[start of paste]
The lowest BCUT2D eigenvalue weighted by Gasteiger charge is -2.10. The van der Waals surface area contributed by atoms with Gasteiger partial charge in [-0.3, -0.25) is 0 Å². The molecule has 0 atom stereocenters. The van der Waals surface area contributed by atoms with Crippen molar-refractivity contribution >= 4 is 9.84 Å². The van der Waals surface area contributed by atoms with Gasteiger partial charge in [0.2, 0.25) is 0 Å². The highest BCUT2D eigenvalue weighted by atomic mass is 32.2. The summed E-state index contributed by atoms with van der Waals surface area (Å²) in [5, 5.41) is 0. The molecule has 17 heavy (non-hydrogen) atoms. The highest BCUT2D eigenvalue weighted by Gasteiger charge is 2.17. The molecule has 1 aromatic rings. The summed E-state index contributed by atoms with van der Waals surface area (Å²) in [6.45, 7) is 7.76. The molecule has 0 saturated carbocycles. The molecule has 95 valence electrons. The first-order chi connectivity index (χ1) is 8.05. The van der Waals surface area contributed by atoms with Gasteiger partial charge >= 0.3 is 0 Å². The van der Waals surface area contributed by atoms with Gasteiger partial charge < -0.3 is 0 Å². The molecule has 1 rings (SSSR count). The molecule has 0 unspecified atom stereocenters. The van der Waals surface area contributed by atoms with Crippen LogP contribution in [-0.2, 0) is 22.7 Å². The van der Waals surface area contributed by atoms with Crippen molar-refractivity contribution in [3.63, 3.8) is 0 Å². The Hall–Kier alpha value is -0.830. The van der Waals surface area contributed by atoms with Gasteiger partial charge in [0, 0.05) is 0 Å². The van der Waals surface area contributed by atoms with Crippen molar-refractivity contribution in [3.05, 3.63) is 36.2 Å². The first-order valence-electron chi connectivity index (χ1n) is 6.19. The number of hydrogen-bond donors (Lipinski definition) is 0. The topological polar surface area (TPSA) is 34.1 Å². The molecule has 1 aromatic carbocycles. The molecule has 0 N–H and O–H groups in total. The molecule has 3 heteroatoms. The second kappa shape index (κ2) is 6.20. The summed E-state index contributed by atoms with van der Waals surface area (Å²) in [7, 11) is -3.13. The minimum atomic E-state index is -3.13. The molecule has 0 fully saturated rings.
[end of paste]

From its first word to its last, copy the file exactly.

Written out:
The lowest BCUT2D eigenvalue weighted by Gasteiger charge is -2.10. The van der Waals surface area contributed by atoms with Gasteiger partial charge in [-0.3, -0.25) is 0 Å². The molecule has 0 atom stereocenters. The van der Waals surface area contributed by atoms with Crippen molar-refractivity contribution >= 4 is 9.84 Å². The van der Waals surface area contributed by atoms with Gasteiger partial charge in [0.2, 0.25) is 0 Å². The highest BCUT2D eigenvalue weighted by atomic mass is 32.2. The summed E-state index contributed by atoms with van der Waals surface area (Å²) in [5, 5.41) is 0. The molecule has 17 heavy (non-hydrogen) atoms. The highest BCUT2D eigenvalue weighted by Gasteiger charge is 2.17. The molecule has 1 aromatic rings. The summed E-state index contributed by atoms with van der Waals surface area (Å²) in [6.45, 7) is 7.76. The molecule has 0 saturated carbocycles. The molecule has 95 valence electrons. The first-order chi connectivity index (χ1) is 8.05. The van der Waals surface area contributed by atoms with Gasteiger partial charge >= 0.3 is 0 Å². The van der Waals surface area contributed by atoms with Gasteiger partial charge < -0.3 is 0 Å². The molecule has 1 rings (SSSR count). The molecule has 0 unspecified atom stereocenters. The van der Waals surface area contributed by atoms with Crippen LogP contribution in [-0.2, 0) is 22.7 Å². The van der Waals surface area contributed by atoms with Crippen molar-refractivity contribution in [3.63, 3.8) is 0 Å². The Hall–Kier alpha value is -0.830. The van der Waals surface area contributed by atoms with Gasteiger partial charge in [0, 0.05) is 0 Å². The van der Waals surface area contributed by atoms with Crippen molar-refractivity contribution in [3.05, 3.63) is 36.2 Å². The first-order valence-electron chi connectivity index (χ1n) is 6.19. The number of hydrogen-bond donors (Lipinski definition) is 0. The topological polar surface area (TPSA) is 34.1 Å². The molecule has 1 aromatic carbocycles. The molecule has 0 N–H and O–H groups in total. The molecule has 3 heteroatoms. The second kappa shape index (κ2) is 6.20. The summed E-state index contributed by atoms with van der Waals surface area (Å²) in [7, 11) is -3.13. The minimum atomic E-state index is -3.13. The molecule has 0 fully saturated rings.